I’m going to take a pause from the main focus of the Sales Hiring Epidemic series written primarily for business owners and hiring managers. I’d like to address this blog to those job seekers looking for their next sales challenge. (For the rest of you who hire sales people, watch for these mistakes and proceed with caution.)
You’ve applied to many places and you’ve finally been accepted for that job interview you’ve been waiting for. Be aware of these 5 interview mistakes made far too often by sales candidates.
Mistake #1: You don’t really know what you want to do in your next sales role. How can a hiring manager determine if you are a fit for their position or their company if you don’t know what you want to do, or with whom? Be prepared to describe your ideal next sales position.
Mistake #2: You do way too much talking. This might be a result of nerves or a lack of experience, preparation or confidence. Some sales reps are so extroverted that they struggle with any silence in a conversation. When interviewing, be sure that you give the interviewer enough time to ask their questions and respond to your answers. If you do 80% of the talking, you are in trouble.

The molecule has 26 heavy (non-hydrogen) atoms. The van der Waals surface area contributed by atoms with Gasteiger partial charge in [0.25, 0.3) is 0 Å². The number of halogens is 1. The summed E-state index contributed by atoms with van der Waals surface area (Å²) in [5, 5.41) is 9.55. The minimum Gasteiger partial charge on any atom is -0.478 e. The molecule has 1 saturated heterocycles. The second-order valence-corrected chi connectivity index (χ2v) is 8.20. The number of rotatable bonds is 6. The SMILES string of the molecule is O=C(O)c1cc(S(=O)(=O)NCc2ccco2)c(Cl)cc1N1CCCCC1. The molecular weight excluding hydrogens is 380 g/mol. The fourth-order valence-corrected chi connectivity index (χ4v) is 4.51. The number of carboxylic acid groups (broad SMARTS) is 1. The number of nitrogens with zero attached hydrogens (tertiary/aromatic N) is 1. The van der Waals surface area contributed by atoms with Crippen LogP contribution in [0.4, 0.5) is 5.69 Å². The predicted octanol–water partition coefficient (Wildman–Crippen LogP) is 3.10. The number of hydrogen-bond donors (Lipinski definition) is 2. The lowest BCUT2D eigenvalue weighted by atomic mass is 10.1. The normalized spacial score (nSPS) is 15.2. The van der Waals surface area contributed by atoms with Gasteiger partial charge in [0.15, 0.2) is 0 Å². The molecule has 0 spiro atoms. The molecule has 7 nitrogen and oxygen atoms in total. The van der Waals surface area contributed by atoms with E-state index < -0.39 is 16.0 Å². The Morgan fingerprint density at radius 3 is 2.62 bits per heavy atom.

Mistake #3: You don’t answer the interviewer’s questions. How often have you asked someone a question and it takes them 10 minutes to give you an answer? And when they stop talking, you realize that they didn’t really answer your question. Or for at least the last 5 minutes your mind has wandered elsewhere. When asked a question, be succinct in your answer and allow the interviewer the opportunity to respond.
Mistake #4: You don’t ask any questions, or enough questions. I’ve seen this so many times. Candidates come in prepared to answer questions and that is all they do. They don’t display any curiosity. The interview feels like a Q&A session and never like a conversation. You are interviewing the company as much as they are interviewing you. Don’t be afraid to ask clarifying or follow-up questions.
Mistake #5: You don’t secure a next step with what’s going to happen after the interview. This is a huge mistake and sadly, many sales people make it. If you are interviewing for a sales position, it’s critical to secure a next step. Ask how you did and what will happen next.
The way a sales candidate interviews is exactly how they will sell. Be upfront and honest and avoid these interview mistakes and you’ll be well on your way to your next sales adventure. If you find that this blog is helpful or you know others who may benefit from this information, please feel free to share it or subscribe here.